“For him political truth was sacrosanct”

“We shall squeeze you empty, and then we shall fill you with ourselves” hears Winston, the main character and narrator of the famous novel 1984, although his life had in many ways already predicted this end. Many words and phrases that are now familiar in our day-to-day world were first written in 1984: Big Brother, Room 101, doublethink, falsespeak, thought police and telescreens (watching our every move and word), but they were science fiction in 1949 when the novel was first published. Now, in a world characterised by artificial intelligence and social media distortions of the truth, are we in 2019 seeing the culmination of Orwell’s worst fears?

In the novel, Winston Smith is a low-ranking member of the ruling Party in London, in a nation called Oceania. The Party and its ever-present leader, Big Brother, watch everyone through telescreens and there are no hiding places for anyone to live their own true lives. Winston himself works in the Ministry of Truth, a department that changes the truth that was written (like newspapers and official reports) to lies that always support the policies of the Party – be it war, food rations or even bootlaces. People now use Newspeak and it stops rebellion amongst the masses, even in your mind, where alternative ideas that threaten the status quo are known as thoughtcrime.

But Winston is frustrated by this oppression. He illegally buys a diary to set down in his own words his true beliefs and political thoughts and he looks to find a secret flat above a shop in which to be alone. He also wants to be part of the Brotherhood, a group that legend states, through its leader Emmanuel Goldstein, works to overthrow the Party. When Winston meets the beautiful Julia, he realises she thinks like he does, and they begin an affair (again, sex is monitored by the Party). Winston has also discovered that co-worker O’Brien seems to feel like he does and wants to overthrow the Party and join the Brotherhood. Winston moves into dangerous and secretive territory.  But are Winston and Julia safe from Big Brother? Can O’Brien be trusted? And, if they are arrested for treachery by the Thought Police, what awaits Winston in the terrifying Room 101?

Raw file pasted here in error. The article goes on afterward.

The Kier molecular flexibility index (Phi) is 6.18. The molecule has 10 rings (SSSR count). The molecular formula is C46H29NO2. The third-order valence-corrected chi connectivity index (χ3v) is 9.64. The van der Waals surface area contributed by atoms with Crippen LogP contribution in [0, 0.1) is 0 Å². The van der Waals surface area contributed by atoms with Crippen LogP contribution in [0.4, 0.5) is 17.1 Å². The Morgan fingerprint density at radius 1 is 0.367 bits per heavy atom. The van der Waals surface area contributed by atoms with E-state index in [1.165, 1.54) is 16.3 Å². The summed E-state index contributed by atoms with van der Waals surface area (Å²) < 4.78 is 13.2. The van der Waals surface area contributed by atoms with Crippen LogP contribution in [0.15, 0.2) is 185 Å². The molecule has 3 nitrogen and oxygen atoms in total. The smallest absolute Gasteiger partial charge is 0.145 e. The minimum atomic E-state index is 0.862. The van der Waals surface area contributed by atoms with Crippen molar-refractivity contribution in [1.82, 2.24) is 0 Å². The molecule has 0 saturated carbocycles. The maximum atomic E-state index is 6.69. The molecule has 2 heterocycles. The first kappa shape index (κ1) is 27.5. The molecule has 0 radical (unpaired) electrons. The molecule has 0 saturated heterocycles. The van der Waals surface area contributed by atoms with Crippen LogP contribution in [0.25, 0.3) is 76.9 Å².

George Orwell (25 June 1903 to 21 January 1950), born Eric Arthur Blair, was a novelist, essayist and critic best known for his novels Animal Farm and 1984. He was a man of strong opinions who questioned many political movements of the time, including imperialism, fascism and communism. He fought in the Spanish Civil War against General Franco in 1936 and was badly injured. He and his wife Eileen were later indicted for treason in Spain. During WWII, when because of his health Orwell was deemed unfit to fight, he worked as a producer for the BBC, but he hated being asked to produce propaganda to advance the country’s interest and so resigned in 1943, becoming a literary editor for the socialist newspaper Tribune.     

In an excellent, recently published book entitled Barnhill, written following thorough research by Norman Bissell to commemorate on 8th June the 70th anniversary of the publication of 1984, we find George leaving post-war London for Barnhill, a remote farmhouse on the Isle of Jurra, to write what was, in his mind, the second novel in a trilogy about politics, the first, Animal Farm, having been a huge success and bringing Orwell to the attention of many. He was driven by a passionate desire to undermine the enemies of democracy and to make plain the dangers of dictatorship, surveillance, doublethink and censorship. Typing away in his damp bedroom overlooking the garden he lovingly created and at the sea beyond, he wrote what became a famous masterpiece.